May 13, 2012 / 11:28 PM / 7 years ago

Louis Dreyfus set for capital market debut: FT

(Reuters) - Global commodity trading powerhouse Louis Dreyfus is set to issue bonds for the first time and may publicly list a Brazilian subsidiary as it prepares to step up acquisitions amid quickening consolidation in the trading sector, the Financial Times quoted its CEO as saying on Sunday.

By tapping capital markets for the first time in its 160-year history, the closely-held company would partly follow in the footsteps of Glencore GLEN.N, which went public last year as the rising price of commodities and the need to fund expansion and investments strained its balance sheet.

The spending plan may also suggest that Dreyfus, which had in recent years explored potential mergers with several rivals, is now more determined to face the future on its own. Glencore bought Canada’s top grains handler Viterra earlier this year, and Japan’s Marubeni (8002.T) is the last bidder for U.S.-based Gavilon.

“We have a strong balance sheet, but we want to diversify our sources of capital,” Chief Executive Serge Schoen told the FT in a rare interview.

He said an initial public offering was one possibility for its LDC-SEV subsidiary, a sugarcane firm in which the firm has a 65 percent stake. The FT said its bond offering could be around $500 million in the next few months.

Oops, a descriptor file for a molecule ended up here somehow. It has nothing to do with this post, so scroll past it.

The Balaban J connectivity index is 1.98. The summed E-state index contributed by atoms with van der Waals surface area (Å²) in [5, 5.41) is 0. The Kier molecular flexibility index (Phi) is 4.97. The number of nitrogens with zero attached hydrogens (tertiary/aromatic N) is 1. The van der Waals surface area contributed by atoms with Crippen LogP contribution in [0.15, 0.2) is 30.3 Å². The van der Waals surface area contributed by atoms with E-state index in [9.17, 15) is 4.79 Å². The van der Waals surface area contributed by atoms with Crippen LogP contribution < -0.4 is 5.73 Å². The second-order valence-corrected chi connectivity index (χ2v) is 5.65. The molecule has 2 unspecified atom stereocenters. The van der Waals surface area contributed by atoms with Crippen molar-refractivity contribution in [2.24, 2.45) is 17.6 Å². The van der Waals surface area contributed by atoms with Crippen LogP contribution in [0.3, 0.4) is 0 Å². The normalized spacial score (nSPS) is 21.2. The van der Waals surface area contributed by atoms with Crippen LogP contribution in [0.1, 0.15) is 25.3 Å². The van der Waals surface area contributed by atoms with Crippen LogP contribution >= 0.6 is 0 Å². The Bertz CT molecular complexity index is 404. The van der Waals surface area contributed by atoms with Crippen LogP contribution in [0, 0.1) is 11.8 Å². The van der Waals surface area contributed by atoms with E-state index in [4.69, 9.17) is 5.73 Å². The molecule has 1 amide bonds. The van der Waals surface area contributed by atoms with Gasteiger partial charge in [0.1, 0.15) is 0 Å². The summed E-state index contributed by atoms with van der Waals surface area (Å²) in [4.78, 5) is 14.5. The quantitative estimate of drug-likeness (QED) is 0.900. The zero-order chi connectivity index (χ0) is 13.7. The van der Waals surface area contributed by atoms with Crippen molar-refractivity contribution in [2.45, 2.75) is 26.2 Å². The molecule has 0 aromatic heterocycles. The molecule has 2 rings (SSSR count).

Schoen said the firm was planning to boost investments by 40 percent compared with the 2006-2011 period, and would “certainly make more acquisitions than we have in the past”. The FT estimated its spending plans at $7 billion. Talk of some kind of fundraising has circulated since last year.

Margarita Louis-Dreyfus said she ruled out a listing for the company, in which she holds a majority stake through a trust set up after the 2009 death of her husband, Robert Louis-Dreyfus. Her main goal is “to ensure the long-term survival of the company, and the name of the company”, the FT quoted her as saying.

Dreyfus, which along with ADM (ADM.N), Bunge (BG.N), and Cargill that make up the so-called ABCD club and have dominated the world’s food trade for decades, had after-tax profit of $735 million last year, down 30 percent from a record in 2010, the FT said. Sales were up 29 percent at $59.6 billion.

Reporting by Jonathan Leff; Editing by Marguerita Choy

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